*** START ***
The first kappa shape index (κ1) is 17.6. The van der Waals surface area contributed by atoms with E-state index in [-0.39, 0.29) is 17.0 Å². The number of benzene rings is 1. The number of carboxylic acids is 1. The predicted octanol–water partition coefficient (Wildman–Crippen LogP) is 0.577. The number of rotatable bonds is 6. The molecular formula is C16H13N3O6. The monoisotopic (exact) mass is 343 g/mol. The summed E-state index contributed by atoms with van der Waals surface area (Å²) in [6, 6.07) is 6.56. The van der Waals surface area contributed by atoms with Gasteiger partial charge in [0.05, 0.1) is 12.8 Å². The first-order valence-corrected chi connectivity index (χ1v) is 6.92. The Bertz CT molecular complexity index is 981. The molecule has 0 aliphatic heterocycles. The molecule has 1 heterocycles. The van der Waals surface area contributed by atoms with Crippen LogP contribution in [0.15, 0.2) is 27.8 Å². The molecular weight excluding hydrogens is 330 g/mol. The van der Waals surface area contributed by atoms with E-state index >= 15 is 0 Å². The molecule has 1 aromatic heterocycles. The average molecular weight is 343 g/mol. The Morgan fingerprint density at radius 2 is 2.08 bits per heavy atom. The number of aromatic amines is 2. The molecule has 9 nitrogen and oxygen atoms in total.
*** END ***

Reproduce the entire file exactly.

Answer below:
The first kappa shape index (κ1) is 17.6. The van der Waals surface area contributed by atoms with E-state index in [-0.39, 0.29) is 17.0 Å². The number of benzene rings is 1. The number of carboxylic acids is 1. The predicted octanol–water partition coefficient (Wildman–Crippen LogP) is 0.577. The number of rotatable bonds is 6. The molecular formula is C16H13N3O6. The monoisotopic (exact) mass is 343 g/mol. The summed E-state index contributed by atoms with van der Waals surface area (Å²) in [6, 6.07) is 6.56. The van der Waals surface area contributed by atoms with Gasteiger partial charge in [0.05, 0.1) is 12.8 Å². The first-order valence-corrected chi connectivity index (χ1v) is 6.92. The Bertz CT molecular complexity index is 981. The molecule has 0 aliphatic heterocycles. The molecule has 1 heterocycles. The van der Waals surface area contributed by atoms with Crippen LogP contribution in [0.15, 0.2) is 27.8 Å². The molecular weight excluding hydrogens is 330 g/mol. The van der Waals surface area contributed by atoms with E-state index >= 15 is 0 Å². The molecule has 1 aromatic heterocycles. The average molecular weight is 343 g/mol. The Morgan fingerprint density at radius 2 is 2.08 bits per heavy atom. The number of aromatic amines is 2. The molecule has 9 nitrogen and oxygen atoms in total.